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Strategies for documenting vessel acquisition and financing transactions

Cherie Stephens Bock Ruthanne Hammett Margie Krumholz January 11, 2017

This article originally appeared in the Winter 2017 issue of the St. Louis Bar Journal

Whether parties are looking to sell one vessel or 1,000 vessels, well-written documentation setting forth the parties’ negotiated and agreed-upon terms is essential. While a vessel transfer may be accomplished with a simple bill of sale, most parties choose to formalize the transfer with a comprehensive purchase agreement that includes customary contractual provisions. A well-written agreement anticipating and addressing the potential issues, in addition to what the clients thought were the “business terms,” will provide guidance in resolving any disputes and in the long run reduce the chances of litigation.

This article discusses key provisions found in most vessel purchase agreements and provides drafting tips for the transactional attorney involved in vessel acquisitions. The second part of the article addresses various issues that frequently arise during the financing of vessels, whether as part of an acquisition or as part of a stand-alone financing transaction. 

Vessel Acquisition

The central document governing the purchase and sale of a vessel or vessels is the purchase agreement.[1]  A typical vessel purchase agreement looks very similar to any other asset purchase agreement and generally includes standard provisions such as closing logistics, representations and warranties, covenants, conditions to closing and closing deliverables, and indemnification, as well as general miscellaneous contractual provisions such as governing law, integration, amendments, etc.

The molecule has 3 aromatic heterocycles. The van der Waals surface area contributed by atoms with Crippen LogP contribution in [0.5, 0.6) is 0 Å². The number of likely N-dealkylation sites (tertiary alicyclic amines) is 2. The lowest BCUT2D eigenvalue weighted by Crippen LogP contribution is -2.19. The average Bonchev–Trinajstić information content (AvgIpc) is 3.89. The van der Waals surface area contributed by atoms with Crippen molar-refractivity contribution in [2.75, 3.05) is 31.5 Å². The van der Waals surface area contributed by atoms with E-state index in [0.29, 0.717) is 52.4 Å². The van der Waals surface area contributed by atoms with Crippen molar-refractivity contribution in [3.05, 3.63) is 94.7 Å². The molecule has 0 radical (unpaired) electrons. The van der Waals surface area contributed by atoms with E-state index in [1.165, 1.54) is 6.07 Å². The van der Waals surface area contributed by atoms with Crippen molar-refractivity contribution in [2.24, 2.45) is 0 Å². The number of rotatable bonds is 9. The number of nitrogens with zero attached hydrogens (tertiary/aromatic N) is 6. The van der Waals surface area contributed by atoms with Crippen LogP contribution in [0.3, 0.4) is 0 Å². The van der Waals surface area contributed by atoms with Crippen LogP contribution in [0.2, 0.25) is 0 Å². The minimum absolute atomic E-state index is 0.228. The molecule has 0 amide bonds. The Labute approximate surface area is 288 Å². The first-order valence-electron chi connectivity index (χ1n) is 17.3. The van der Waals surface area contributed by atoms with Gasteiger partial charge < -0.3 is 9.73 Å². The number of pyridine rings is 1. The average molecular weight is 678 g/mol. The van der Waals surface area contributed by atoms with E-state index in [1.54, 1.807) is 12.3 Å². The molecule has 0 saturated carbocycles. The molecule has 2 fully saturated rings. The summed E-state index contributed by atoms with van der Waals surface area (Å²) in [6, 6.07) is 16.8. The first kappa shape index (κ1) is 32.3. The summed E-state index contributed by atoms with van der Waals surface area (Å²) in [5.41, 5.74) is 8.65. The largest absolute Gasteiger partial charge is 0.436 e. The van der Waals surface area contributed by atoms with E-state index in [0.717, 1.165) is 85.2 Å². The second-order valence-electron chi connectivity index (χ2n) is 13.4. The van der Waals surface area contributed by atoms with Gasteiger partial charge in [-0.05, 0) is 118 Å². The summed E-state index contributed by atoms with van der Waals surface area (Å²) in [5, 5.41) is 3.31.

Listed below is a brief summary of provisions generally present in vessel purchase agreements. Depending on the size and nature of the overall transaction, one or more of these provisions may be limited in scope or perhaps eliminated if unnecessary to the closing. 

  1. Asset Identification, Closing Logistics, Purchase Price
    This section of the agreement often delineates the specific vessels and other associated assets (such as equipment, contracts and charters) subject to the transaction, the time and place of closing, the purchase price and any excluded rights or obligations. For transactions with multiple vessels, it may be preferable to attach a schedule to the agreement setting forth the vessel names, official numbers (if Coast Guard documented), state identification numbers (if registered in a state), and the portion of the purchase price allocated to each vessel. While it is important to adequately specify the assets subject to purchase and sale by the parties, it is equally advisable to address which assets of the seller are not subject to the agreement to avoid any future confusion or disagreement. Agreed-upon forms of the transfer documents such as the bill of sale[2] and the assignment and assumption agreement[3]  may be attached as exhibits to the agreement.

    Agreement between the buyer and the seller on the specific time and place of transfer is important for various reasons, including determining responsibility for risk of loss and determining tax liability. Vessels operating in interstate commerce could be in different states and subject to differing tax liabilities.

  2. Representations and Warranties